Up and away.

Up and away.

The first weekend of June I knew that Blodgett Canyon was dry, and I’ve been eager to get after the big granite crack there since I first moved here. Mel, Simon, and I racked up and had a beautiful day on the Drip Buttress (5p, 5.9+) route. It was a perfect start to crack climbing season, as well as a beautiful day out. Tech notes: do it in 3 pitches instead of 5, and there is a really well set rappel before you cross the death slabs into the descent gully- taking it makes the descent much nicer. Look for the red slings on the second rap station. 2 ropes required.

Changeover with two incredible partners.

Changeover with two incredible partners.

Winning.

Winning.

The next weekend was Simon’s birthday, and the only thing he wanted was Lost Horse… well and BBQ ribs. We did both in good style despite a little rain.

Jack gets the high step.

Jack gets the high step.

The first time Simon and I climbed together was in Lost Horse, and we discovered that the bouldering is actually just as good as the route climbing. We rallied a crew and some pads, and made a party of it.

Evan, jamming.

Evan, jamming.

Simon might be one of the most joyful people I know, and being around him always picks me up.

Crank! (on the problem we never did stick)

We never did stick this one… but Simon sure looks good, damn!

The third weekend I headed to Moab for the wedding of two dear friends from Alaska. They rented a house in the foothills of the La Sal mountains and filled it with hilarious, wonderful people. While I was honestly most excited to see Drew & Lindzey get hitched, I wasn’t about to drive 800 miles into Red Rock country without a rope and a rack.

Nate puts it up like a BOSS.

Nate puts it up like a BOSS.

Shoving your digits into a sharp sandstone crack a few hours before playing cello for a wedding might not actually be the best idea, but I’m really glad I got to meet Nate and send a few cool pitches on Wall Street before the festivities.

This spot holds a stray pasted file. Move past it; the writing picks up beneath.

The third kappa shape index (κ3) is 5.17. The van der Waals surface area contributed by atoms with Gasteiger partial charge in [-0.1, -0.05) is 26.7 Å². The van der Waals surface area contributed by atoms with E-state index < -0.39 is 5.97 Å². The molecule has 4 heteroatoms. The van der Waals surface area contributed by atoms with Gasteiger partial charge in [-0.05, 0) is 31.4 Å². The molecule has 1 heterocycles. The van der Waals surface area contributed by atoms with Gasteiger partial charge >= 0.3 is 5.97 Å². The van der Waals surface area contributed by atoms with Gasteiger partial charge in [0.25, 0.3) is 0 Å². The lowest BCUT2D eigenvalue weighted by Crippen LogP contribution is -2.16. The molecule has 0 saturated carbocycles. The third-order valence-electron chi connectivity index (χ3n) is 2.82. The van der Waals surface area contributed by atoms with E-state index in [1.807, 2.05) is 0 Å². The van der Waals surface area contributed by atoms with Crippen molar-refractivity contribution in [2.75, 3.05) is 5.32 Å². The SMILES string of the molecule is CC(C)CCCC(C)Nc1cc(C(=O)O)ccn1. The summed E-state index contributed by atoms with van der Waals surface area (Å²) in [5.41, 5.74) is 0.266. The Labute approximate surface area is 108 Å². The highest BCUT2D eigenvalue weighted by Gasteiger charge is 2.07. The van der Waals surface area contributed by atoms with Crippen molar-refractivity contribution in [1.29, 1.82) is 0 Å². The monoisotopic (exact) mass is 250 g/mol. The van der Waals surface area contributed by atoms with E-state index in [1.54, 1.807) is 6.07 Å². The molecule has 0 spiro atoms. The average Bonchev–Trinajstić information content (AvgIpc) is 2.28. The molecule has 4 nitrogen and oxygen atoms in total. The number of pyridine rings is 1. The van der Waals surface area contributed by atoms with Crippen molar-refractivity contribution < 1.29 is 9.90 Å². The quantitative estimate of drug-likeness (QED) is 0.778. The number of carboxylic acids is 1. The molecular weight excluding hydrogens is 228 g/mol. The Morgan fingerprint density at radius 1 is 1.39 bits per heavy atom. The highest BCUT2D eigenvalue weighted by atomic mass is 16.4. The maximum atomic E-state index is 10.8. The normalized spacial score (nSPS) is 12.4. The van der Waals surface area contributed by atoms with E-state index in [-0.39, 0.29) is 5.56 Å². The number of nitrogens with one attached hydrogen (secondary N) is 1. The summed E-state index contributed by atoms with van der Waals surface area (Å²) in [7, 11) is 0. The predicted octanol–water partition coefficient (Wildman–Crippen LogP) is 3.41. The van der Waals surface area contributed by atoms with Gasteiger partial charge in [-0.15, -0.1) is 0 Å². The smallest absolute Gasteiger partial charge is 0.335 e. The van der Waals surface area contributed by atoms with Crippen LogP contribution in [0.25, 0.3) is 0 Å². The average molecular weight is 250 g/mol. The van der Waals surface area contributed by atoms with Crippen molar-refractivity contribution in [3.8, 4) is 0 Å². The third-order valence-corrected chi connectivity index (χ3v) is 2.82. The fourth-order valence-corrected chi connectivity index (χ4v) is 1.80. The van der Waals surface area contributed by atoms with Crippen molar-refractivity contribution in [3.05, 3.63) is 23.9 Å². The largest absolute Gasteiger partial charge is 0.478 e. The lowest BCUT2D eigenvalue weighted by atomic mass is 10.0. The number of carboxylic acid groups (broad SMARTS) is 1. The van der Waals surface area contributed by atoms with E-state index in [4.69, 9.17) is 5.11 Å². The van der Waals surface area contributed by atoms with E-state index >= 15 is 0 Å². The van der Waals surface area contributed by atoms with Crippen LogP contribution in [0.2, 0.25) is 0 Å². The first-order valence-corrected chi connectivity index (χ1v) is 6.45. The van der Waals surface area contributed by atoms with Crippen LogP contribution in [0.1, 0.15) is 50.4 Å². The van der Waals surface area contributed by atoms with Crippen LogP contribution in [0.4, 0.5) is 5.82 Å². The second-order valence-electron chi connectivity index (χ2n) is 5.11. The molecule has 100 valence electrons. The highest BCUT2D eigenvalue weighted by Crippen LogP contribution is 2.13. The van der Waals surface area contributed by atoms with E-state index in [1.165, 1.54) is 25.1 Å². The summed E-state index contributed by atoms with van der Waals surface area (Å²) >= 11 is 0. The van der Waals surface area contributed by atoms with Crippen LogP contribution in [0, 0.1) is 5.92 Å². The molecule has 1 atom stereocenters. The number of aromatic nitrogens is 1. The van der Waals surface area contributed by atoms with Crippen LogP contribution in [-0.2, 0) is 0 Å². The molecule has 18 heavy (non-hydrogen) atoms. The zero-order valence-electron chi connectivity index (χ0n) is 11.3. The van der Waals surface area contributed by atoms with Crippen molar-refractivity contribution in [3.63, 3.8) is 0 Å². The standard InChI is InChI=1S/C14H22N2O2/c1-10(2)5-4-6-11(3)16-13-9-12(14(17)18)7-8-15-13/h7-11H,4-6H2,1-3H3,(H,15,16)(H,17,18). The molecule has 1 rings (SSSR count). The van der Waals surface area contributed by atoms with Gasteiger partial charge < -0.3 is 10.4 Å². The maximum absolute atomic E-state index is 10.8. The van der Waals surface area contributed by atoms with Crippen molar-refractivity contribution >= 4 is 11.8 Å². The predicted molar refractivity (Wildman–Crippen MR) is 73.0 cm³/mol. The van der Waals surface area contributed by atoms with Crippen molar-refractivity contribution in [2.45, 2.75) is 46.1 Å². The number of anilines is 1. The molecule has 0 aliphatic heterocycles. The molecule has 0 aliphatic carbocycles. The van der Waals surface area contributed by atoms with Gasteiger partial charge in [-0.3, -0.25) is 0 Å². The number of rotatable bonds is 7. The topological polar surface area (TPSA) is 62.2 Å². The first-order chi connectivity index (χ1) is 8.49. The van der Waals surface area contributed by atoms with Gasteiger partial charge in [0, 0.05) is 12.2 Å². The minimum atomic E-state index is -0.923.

IMG_1346

Sand stone stoke.

I also got out for a good bit of mountain running in the La Sals. I was here 3 years ago and promised I would come back to explore. I wasn’t disappointed.

Aspen.

Aspen.

After a healthy party, I headed back to Missoula, jumped into work, and jumped into another wedding for two other wonderful people. Steph and Noah invited everyone to Glacier for their big deal, and I was more than happy to bring a cello again. The weather didn’t exactly cooperate, but we had a grand time anyways. Again on wedding morning I snuck out for a run up Oussle Peak, but instead of beautiful vistas, I quickly found myself in the clouds.

My favorite running conditions.

My favorite running conditions.

After more responsible festivities than the previous weekend, I made it home for a few pitches in Lolo with Tess, Michael, Sarah, and my new roommate Cristine.

It's official, we're a climber house now.

It’s official, we’re a climber house now. Cristine pulls on the “old school” 5.10…

If you’re climbing at Braxton Rock, know that there are bolts, and a few pieces of gear really go a long way…

Tess pulls the roof bulge.

Tess pulls the roof bulge.

Well. Dang. That’s a lot of climbing pictures. It was a good month and July already looks just as good. Email me for beta or route specific information. Climb safe.